California has some of the nation’s most stringent gun restrictions, including a law requiring people who build their own firearms from parts to apply for a serial number so the weapons can be traced. It’s a reasonable law, but like many state gun regulations, it can be hard to enforce.
The fact is, anyone in California can legally order untraceable parts from out of state and, with a little machine work, assemble a gun. It’s pretty easy at that point to ignore the state registration law if you’re inclined to (as well as the requirement that homemade guns include safety devices).
The result: Federal officials say that nearly 1 in 3 guns that police recover at Los Angeles-area crime scenes are just such untraceable built-at-home “ghost guns.” The attacker at Saugus High School in Santa Clarita used a ghost gun to kill two students and himself in November.
Fixing this problem will be up to the federal government.
Without getting too deeply into the technical aspects, the core working mechanism of a gun is called the receiver, which brings together the trigger and other parts of the gun that are key to firing a bullet. In a commercially available firearm, the federal Bureau of Alcohol, Tobacco, Firearms and Explosives requires receivers to be stamped with a serial number that allows investigators to trace the weapon to its initial retail sales point and, beyond that, to the manufacturer. But the gun industry also sells receivers that are not fully drilled out to hold the other parts of a gun, which in the eyes of the ATF means the receiver is not a firearm and thus is not required to have a serial number.
And because it’s not considered a firearm, a receiver can be sold without a background check. Initially the purview of hobbyists and tinkerers, these build-them-yourself ghost guns have become a popular workaround for people whose criminal records, restraining orders or other issues bar them from buying a gun, law enforcement officials say. The lack of an identifying serial number makes them popular with violent criminals and gangs. So naturally, a growing black market has emerged with gun enthusiasts building out the firearms and then selling them without attracting the attention of state or federal regulators.
The ATF didn’t always treat receivers as unregulated. The advocacy group Everytown for Gun Safety, which has petitioned the government to require serial numbers on them, points out that the ATF formerly required serial numbers because it recognized — rightly — that receivers could be easily converted into working firearms. Around 2006, though, the agency began moving away from that position and informed manufacturers that a receiver that did not have a drilled-out recess to accommodate a trigger/hammer system would not be considered a firearm. The agency offered no explanation for the change in approach.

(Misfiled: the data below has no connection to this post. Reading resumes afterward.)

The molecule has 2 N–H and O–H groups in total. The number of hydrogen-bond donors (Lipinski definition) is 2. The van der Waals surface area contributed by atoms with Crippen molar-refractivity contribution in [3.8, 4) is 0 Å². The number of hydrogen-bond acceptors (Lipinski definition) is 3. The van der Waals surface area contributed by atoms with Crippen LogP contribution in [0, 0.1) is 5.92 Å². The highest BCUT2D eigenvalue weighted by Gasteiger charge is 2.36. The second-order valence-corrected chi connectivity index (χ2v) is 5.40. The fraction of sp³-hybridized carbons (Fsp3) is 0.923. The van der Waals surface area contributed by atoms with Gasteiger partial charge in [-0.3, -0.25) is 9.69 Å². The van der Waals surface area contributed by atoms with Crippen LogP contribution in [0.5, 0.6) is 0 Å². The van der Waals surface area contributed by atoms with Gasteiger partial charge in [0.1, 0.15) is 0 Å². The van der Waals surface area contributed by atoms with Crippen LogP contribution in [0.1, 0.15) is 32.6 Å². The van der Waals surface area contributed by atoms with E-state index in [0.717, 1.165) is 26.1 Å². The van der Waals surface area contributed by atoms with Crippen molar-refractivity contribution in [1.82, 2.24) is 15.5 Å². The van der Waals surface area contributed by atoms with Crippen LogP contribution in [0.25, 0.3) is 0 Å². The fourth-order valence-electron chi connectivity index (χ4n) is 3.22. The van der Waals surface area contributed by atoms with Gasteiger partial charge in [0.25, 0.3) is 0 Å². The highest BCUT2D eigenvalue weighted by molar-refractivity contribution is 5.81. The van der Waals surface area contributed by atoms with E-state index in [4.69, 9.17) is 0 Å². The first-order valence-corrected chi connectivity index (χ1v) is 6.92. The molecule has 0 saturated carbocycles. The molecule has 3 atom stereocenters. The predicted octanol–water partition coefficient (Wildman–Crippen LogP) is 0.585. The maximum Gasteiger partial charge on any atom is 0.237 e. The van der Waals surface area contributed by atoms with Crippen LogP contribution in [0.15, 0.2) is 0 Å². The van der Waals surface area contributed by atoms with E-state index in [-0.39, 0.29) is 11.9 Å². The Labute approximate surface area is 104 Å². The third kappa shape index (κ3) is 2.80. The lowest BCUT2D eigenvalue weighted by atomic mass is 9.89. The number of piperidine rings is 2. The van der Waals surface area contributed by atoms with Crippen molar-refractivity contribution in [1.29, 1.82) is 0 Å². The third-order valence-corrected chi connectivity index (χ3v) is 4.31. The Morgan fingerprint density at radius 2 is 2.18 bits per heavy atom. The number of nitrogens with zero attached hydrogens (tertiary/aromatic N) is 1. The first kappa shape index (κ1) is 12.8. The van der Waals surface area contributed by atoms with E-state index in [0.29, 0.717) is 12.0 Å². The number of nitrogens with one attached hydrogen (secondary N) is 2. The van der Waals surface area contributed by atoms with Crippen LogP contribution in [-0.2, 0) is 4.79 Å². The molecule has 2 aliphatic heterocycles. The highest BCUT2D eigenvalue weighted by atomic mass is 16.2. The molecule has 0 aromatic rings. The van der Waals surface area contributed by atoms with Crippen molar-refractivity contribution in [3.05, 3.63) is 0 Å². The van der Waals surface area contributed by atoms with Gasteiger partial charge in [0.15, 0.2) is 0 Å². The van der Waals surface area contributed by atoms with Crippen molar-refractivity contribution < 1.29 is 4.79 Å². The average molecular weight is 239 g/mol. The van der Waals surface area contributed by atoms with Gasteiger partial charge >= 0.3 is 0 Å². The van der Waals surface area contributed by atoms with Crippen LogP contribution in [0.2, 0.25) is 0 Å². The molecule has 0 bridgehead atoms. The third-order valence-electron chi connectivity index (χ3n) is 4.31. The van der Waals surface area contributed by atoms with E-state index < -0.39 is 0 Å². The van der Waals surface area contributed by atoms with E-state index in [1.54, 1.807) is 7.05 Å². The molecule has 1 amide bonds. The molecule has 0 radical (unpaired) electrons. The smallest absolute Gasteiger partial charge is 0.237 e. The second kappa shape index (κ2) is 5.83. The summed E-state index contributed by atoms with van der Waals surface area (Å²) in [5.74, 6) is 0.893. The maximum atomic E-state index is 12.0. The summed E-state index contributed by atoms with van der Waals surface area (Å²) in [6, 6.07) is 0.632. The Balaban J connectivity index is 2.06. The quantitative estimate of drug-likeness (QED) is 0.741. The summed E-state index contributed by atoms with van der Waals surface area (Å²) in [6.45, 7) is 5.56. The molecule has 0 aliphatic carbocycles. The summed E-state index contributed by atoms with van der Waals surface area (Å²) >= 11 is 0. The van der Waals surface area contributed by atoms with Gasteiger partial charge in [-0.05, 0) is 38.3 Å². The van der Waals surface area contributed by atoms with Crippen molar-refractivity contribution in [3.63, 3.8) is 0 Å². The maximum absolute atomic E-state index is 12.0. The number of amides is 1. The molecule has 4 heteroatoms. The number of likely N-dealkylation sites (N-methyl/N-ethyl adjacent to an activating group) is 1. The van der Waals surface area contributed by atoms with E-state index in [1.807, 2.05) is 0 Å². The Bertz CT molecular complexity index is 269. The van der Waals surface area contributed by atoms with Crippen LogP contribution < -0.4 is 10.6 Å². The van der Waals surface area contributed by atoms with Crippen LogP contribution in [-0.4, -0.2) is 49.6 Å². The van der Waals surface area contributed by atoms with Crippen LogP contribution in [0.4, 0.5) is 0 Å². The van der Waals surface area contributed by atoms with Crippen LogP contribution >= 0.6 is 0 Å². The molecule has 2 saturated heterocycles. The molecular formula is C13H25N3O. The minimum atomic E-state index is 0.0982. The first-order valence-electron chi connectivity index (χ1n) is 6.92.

It’s time for the ATF to change its mind again. The Trump administration has been joined at the hip with the National Rifle Assn., which opposes efforts to regulate sale of receivers. But last year, the administration did manage to break away and banned sale and possession of “bump stocks,” which are used to convert semiautomatic firearms into de facto automatic weapons capable of firing scores of bullets in seconds. It was just such a device that allowed the Las Vegas gunman to fire more than 1,000 rounds into the audience at an outdoor concert, killing 58 people, wounding or injuring nearly 900 more. There was, and is, no persuasive argument that such devices belong in civilian hands.
Similarly, there is no good argument for allowing manufacturers to sell do-it-yourself gun kits to evade regulations requiring serial numbers. Serial numbers do not encroach on 2nd Amendment rights, however one frames them, in an unreasonable way. The growing number of ghost guns, and their use in violent crimes, is evidence enough that they pose a risk to public safety and that they make it easier for violent criminals to escape detection.
There is a substantial public interest in ensuring that firearms can be traced to make it harder for bad actors to sell them in an unregulated market, and to make it easier to track down shooters. Fortunately, this can be easily fixed by a federal law or regulation. A regulatory loophole through which so many firearms can pass without detection clearly needs to be closed.